“There will be no other outcome for those breaking the law. There is nothing to gain from obtaining and disseminating such information,” he said.

BN strategic communications deputy director Eric See-To said the Pandan MP did not deserve the public’s sympathy, urging the public not to fall for his “sob story”.

“The law is the law. While no one wants to see anyone go to jail, it’s important to set Rafizi;s story straight on what actually happened.

“Essentially, Rafizi had broken the BAFIA act to expose private bank statements of NFC to make an allegation that was later proven by the court to be false,” he said.

See-To said Rafizi had taken advantage of the case for his own personal fame and gain and attempted to play the “hero” for exposing alleged wrongdoing.

“Due to this, Rafizi rose out of obscurity to become a household name. He was then given the Pandan parliament seat to run in GE13, which he won and has drawn an RM29,000 monthly tax-free salary ever since.

“Using his fame, he has also collected millions in donation from the public where some of the money was later traced to pay for a service fee for a Rafizi-owned company supplying manpower to Invoke,” he said.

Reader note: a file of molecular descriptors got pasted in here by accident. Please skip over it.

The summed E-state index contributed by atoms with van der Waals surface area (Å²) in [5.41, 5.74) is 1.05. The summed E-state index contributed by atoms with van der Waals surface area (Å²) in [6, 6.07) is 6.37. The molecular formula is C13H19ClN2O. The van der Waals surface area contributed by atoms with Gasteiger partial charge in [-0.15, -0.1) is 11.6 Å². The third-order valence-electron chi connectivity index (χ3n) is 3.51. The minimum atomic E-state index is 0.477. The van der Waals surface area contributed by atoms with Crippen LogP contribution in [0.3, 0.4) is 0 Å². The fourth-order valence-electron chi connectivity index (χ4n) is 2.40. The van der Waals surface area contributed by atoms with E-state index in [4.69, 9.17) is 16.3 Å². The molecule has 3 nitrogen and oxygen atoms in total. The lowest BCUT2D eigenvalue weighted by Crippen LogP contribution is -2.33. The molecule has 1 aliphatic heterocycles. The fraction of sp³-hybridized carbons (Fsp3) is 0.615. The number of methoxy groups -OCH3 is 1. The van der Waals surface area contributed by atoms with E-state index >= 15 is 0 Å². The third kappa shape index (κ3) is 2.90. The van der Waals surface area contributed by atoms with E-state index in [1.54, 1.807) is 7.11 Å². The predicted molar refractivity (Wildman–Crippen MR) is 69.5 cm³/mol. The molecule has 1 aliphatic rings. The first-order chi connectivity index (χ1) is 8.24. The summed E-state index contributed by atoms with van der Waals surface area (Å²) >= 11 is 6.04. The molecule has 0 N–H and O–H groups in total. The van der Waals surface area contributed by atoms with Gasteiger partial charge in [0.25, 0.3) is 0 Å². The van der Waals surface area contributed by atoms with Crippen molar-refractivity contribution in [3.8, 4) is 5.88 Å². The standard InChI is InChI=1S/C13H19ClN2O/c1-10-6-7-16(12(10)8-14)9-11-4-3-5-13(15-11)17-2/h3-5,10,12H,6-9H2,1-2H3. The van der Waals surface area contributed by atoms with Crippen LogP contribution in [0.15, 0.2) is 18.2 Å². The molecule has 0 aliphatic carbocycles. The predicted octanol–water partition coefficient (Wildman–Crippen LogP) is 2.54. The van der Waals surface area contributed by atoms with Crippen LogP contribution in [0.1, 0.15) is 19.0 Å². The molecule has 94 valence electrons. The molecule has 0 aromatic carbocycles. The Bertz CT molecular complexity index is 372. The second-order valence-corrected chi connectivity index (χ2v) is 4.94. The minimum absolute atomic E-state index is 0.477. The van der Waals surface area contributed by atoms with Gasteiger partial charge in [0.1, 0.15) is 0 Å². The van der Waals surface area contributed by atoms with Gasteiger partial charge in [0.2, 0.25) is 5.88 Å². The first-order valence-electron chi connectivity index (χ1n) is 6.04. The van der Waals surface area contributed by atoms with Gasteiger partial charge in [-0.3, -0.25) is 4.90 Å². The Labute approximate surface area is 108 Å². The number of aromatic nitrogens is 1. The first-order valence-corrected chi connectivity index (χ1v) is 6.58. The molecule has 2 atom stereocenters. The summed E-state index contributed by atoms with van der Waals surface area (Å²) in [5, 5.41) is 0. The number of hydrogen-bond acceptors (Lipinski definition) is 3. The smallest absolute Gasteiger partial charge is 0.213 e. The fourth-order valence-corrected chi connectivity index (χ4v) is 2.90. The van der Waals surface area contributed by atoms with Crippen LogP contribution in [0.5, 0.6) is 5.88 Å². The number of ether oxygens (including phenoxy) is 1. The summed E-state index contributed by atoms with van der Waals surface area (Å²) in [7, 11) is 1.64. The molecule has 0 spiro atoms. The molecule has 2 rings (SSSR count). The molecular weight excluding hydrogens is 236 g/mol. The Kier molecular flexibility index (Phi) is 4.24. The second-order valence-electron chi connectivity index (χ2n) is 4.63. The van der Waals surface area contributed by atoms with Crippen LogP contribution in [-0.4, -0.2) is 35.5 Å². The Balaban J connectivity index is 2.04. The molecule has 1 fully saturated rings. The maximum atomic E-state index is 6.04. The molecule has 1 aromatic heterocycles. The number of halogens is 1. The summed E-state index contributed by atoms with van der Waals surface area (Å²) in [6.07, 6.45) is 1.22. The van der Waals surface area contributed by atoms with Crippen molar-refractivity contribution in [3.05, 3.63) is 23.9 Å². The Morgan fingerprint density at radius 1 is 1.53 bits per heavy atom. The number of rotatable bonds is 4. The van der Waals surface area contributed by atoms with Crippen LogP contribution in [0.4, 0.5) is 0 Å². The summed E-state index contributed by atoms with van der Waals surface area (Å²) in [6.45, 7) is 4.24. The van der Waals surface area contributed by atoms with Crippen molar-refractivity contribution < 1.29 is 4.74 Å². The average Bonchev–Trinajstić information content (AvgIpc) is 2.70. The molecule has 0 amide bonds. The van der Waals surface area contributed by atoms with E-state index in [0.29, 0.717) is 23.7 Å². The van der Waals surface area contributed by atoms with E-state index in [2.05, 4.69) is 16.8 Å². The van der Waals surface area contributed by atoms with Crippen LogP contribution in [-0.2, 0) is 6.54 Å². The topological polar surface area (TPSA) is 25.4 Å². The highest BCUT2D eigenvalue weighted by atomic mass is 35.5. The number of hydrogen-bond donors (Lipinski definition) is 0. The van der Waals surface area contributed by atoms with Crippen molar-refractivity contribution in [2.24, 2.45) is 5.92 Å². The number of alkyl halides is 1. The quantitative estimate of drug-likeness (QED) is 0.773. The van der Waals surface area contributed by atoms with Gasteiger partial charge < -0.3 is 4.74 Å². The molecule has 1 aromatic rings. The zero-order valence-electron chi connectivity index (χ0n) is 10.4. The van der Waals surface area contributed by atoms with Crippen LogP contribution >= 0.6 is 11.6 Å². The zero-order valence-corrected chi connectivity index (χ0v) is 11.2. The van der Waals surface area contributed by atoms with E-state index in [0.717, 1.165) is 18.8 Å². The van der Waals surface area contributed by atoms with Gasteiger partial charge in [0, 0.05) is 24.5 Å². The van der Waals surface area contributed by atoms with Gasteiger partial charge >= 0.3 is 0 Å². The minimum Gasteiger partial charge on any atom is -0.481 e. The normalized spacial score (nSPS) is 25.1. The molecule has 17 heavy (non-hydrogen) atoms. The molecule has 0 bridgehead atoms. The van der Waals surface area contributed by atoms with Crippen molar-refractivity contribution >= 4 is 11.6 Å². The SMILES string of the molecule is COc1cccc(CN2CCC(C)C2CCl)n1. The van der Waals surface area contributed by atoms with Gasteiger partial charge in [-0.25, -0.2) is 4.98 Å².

He also said that Rafizi was not even the first person to expose the NFC issue, asserting that it was the ruling BN government that had done so.

“The 2010 Auditor-General’s Report saying that NFC had failed to comply with the objectives of its formation after a soft loan of RM250 million was given by the government.

“At the time of the March 2012 ‘expose’ by Rafizi, the parliamentary Public Accounts Committee was already examining the NFC issue based on what was revealed in the AG report,” he told Malay Mail.

Earlier today, the Sessions Court found PKR lawmaker Rafizi guilty of violating Section 97(1) of the BAFIA by exposing Public Bank confidential customer-profile documents comprising balance summaries relating to the NFC, National Meat and Livestock Sdn Bhd, Agroscience Industries Sdn Bhd and NFC chairman Datuk Seri Mohamad Salleh Ismail to media consultant Yusuf Abdul Alim and a local newspaper reporter in 2012.

He was sentenced to two-and-a-half-years in jail instead of the maximum penalty of three years, or a maximum fine of RM3 million or both provided by Section 103(1)(a) of the BAFIA.

Former Public Bank clerk Johari Mohamad, 47, who was charged with abetting Rafizi in the crime, was also sentenced to 30 months in jail.

However, the court stayed their sentence pending their appeal.

Source: The Malay Mail Online